Brass Bash blends styles of the ages

The Williams Brass Ensemble took to the stage in Chapin Hall on Saturday night to perform in Brass Bash ’11, this year’s installment of the annual concert. Although the audience was sparse and the ensemble comprised of just a handful of students, the atmosphere in Chapin quickly came to resemble that of a true concert hall, and performers Jacob Walls ’11, Tom Sikes ’11, Noah Wentzel ’13, Byron Perpetua ’14, Christina Knapp ’13, Joy Jing ’13 and Allen Davis ’14 did not fail to deliver.
Knapp opened the night with a sobering and sincere rendition of Benjamin Britten’s “Prologue” from Serenade on the alphorn, an instrument that, especially for first-time listeners, is intimidating and majestic. Knapp’s brief solo certainly arrested the attention of the small audience in Chapin; the alphorn’s tendency to allow one note to continue resounding as another is played made Knapp’s performance an appropriate crowd-pleaser for the concert’s beginning number.
Following Knapp’s opener, Brass Ensemble members Walls and Wentzel, as well as Director Thomas Bergeron, played Howard Hansen’s University of Rochester Fanfare on their trumpets. The two students and their director executed perfect harmony and sounded almost as one united instrument.
The ensemble then journeyed back in time with Guillaume de Machaut’s Hoquetus David, a piece that Bergeron dubbed “one of the earliest known written pieces for brass – sort of.” The score, Bergeron explained, was in fact written originally for the cornetto, an early wind instrument that was the precursor to the trumpet.
This 14th century piece was composed “during a time when the rules of music as we know of today … were still starting to be developed and defined, so composers had a lot more freedom,” Bergeron said.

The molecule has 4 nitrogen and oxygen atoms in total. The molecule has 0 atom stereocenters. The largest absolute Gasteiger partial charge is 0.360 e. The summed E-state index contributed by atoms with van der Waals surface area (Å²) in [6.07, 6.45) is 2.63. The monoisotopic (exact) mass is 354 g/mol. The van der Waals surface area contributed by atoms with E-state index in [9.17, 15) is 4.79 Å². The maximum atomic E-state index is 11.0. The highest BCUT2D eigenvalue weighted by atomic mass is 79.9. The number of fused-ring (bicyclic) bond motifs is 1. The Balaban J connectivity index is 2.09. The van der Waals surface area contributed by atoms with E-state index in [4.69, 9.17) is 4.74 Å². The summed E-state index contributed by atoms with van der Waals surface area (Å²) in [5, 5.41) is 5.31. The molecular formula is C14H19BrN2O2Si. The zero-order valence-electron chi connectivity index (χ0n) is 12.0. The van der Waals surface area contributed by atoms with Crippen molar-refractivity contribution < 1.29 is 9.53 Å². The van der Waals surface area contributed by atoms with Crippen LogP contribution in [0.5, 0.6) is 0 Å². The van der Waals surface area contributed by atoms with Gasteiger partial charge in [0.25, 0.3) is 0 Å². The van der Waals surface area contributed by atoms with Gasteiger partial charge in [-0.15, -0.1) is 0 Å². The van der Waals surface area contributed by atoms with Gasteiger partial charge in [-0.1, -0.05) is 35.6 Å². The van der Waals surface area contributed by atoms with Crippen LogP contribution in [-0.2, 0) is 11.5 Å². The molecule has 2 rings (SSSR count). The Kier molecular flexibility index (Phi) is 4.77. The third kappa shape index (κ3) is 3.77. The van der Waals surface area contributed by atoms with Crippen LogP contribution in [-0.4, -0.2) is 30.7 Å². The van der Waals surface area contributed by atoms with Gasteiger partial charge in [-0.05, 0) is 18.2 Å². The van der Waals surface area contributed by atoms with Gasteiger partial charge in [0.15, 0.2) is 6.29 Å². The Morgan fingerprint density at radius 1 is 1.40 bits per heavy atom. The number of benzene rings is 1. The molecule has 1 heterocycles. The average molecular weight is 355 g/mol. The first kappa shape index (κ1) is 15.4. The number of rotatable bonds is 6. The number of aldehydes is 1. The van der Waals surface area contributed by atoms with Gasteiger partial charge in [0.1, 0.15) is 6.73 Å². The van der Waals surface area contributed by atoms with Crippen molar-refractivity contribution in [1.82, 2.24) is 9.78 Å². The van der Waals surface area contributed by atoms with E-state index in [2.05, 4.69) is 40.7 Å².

The director took some of his own artistic liberties with the piece as well. For the performance, he asked Walls and Perpetua to compose additional material to accompany the piece. “It will be interesting to see if you can tell which material is brand new and which material is from the 14th century,” Bergeron added.
Trust me, the blend was so smooth that it was impossible to discern a difference between new and old. The piece began with an upbeat tempo and then descended into melancholy, adopting a worried tone that rendered the score appropriate to be used as suspense music in the background of an impassioned dramatic action film.
The last two pieces in the first half of the concert included Johann Sebastian Bach’s Nubn Komm der Keiden Heiland (Now Come, Savior of the Heathens), arranged by Bergeron “so the trumpets get the most fun part,” as well as a trio composed by Ludwig van Beethoven when he was just a teenager. Although the score was originally written for just three woodwind instruments, Bergeron explained that a brass rendition of the piece would require more instrumentalists; the ensemble played with five because “brass players need rest,” Bergeron said. However, the ensemble’s sole trombonist, Davis, saw none of this rest. He powered through the piece with endurance well beyond his meager freshman years.
When Davis and the others finally did earn their break, so did the audience, and intermission ensued. The band played on in the second half of the roughly hour-long concert, opening anew with Wentzel, Sikes, Walls and Perpetua playing Alberto Ginastera’s Fanfare on the trumpet. Theirs was a frenzied, excited rendition that alternated between exuberant, free-flowing chords and suspenseful pregnant pauses.
One particularly notable post-intermission performance was Knapp’s, again on the alphorn. She rendered a traditional piece played by Swiss alpine herdsmen in the 18th century. Bergeron noted that, as there are no valves on the alphorn, “she’s just playing the natural harmonics” of the instrument. Knapp began with a solemn solo and then was joined by members of the Brass Ensemble. Throughout the piece, she continued to repeat the same beautiful, simple, pastoral refrain that was fitting to the instrument’s original purpose.
Jumping forward in time, the ensemble moved on to play a modern piece, O Vos Omnes, by Rob Silversmith ’11, who adapted the piece from text sung by the Roman Catholic Church during Holy Week. Silversmith and Chaz Lee ’11 joined the ensemble with baritone accompaniment. Both singers and instrumentalists did the gravity of the piece justice. Their vocals resembled a proclamation, and the ensemble would seemingly respond in echoing Silversmith’s and Lee’s resolute tones. The score was soothing, but the only off-putting aspect of this piece – and perhaps about this concert as a whole – was that it ended so abruptly.

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